I loved being on the Darcy-and-Tom train, but more than anything I will forever LOVE Thorne for one particular innocuous scene. You may miss it, but it’s priceless, so don’t. Thorne can write great animals, mainly Tom’s geriatric chihuahua Patty, tapping, dancing, and being a lovable nuisance. And the aloof mysterious cat, Diana, whom we glimpse only if we and Darcy are very lucky. One incomparable moment: Diana is regally surveying the front lawn from a cottage window, Darcy innocently picks up Patty and kisses “her little dome head. From the laundry window, Diana’s aghast face is like the feline version of The Scream.” Anyone who’s ever had a cat knows this look and Thorne finds the perfect allusion for it. I guffawed and snorted tea through my nose. This gives you a teensy sampling of why I loved 99 Percent Mine. With Miss Austen’s assent and apropos of Darcy’s beats-for-Tom-afflicted-ticker, we say 99 Percent Mine is proof “there is no charm equal to tenderness of heart,” Emma.
Sally Thorne’s 99 Percent Mine is published by William Morrow. It was released on January 29th and may be found at your preferred vendors. I received an e-ARC from William Morrow, via Edelweiss+.
4 thoughts on “MINI-REVIEW: Sally Thorne’s 99 Percent Mine”
I was already looking forward to this: I admit I really enjoyed The Hating Game (though I could see why some people had objections to aspects of it) and your review makes me think I will like this one even more.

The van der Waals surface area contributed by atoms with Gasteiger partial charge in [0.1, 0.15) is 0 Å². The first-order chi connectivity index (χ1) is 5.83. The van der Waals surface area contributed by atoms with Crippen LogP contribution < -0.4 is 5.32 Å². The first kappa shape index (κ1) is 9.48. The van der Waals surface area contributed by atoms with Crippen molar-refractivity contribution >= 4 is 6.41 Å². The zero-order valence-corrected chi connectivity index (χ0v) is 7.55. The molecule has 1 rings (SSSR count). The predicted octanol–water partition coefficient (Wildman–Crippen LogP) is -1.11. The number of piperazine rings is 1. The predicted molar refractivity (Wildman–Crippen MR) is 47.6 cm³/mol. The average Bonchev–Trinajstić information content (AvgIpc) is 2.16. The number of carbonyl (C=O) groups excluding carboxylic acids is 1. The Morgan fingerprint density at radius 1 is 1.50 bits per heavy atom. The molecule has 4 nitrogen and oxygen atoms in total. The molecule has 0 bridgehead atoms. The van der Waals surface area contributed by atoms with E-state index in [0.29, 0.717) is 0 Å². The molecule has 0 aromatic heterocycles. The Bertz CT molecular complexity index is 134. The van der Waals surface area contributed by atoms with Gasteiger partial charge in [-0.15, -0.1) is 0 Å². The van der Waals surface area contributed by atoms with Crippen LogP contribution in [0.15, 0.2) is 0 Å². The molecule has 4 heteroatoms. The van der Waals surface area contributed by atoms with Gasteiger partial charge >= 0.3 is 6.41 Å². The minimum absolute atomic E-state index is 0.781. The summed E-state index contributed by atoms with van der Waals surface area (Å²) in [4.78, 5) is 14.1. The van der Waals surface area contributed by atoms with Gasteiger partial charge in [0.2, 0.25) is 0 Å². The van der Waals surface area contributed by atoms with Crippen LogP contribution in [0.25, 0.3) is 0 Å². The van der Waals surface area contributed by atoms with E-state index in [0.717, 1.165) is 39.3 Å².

Now that I’ve read some other reviews/perspectives, I’m the outlier. It really hinges on Darcy’s narration: if you’re going to like it, you’ll know from page one. I’m not usually a fan of first person rom … hmmm, I think it works best when the heroine-narrator and the romance coincide with her growth/coming-to-adulthood, like Jane Eyre. This is true of Darcy as well. The betrayal moment, unlike Rochester’s however, is so mild as to be laughable. But it’s nice to see that the hero has a mischievous side, he’s such a paragon.
I do hope you enjoy it, as I don’t want to stand in this corner all by my lonesome! 😉
I finished it yesterday and while I didn’t love it, i really did like it. I think you are exactly right that a lot depends on if you like Darcy’s voice, and I did enjoy it. She’s edgy and aggressive but it wasn’t random: it was motivated. It would not have worked as well for me as it did if Tom hadn’t shown his own insecurities: I wondered if it would have actually been better in alternating voices, because I did get a bit tired of her lusting after his perfection, and it took a while for her to realize the kind of pressure that was putting on him. I liked the way the renovation worked as a setting and also a metaphor for their relationship. Overall, I guess I liked that the book seemed different–from others in the ‘rom com’ style but also from Thorne’s first book, which seems kind of brave of her.
I loved the line “lusting after his perfection”. But she also really admired him as person, who was “good”. It was, I thought, a good reversal of the “perfect girl” syndrome and how the hero can be made anxious by it. I’m glad to hear that Thorne’s deviation from her first book was taking a chance.
Alternating perspectives à la Kate Clayborn might have been quite quite interesting and might have eased the Darcy edge. It’s definitely Darcy’s book.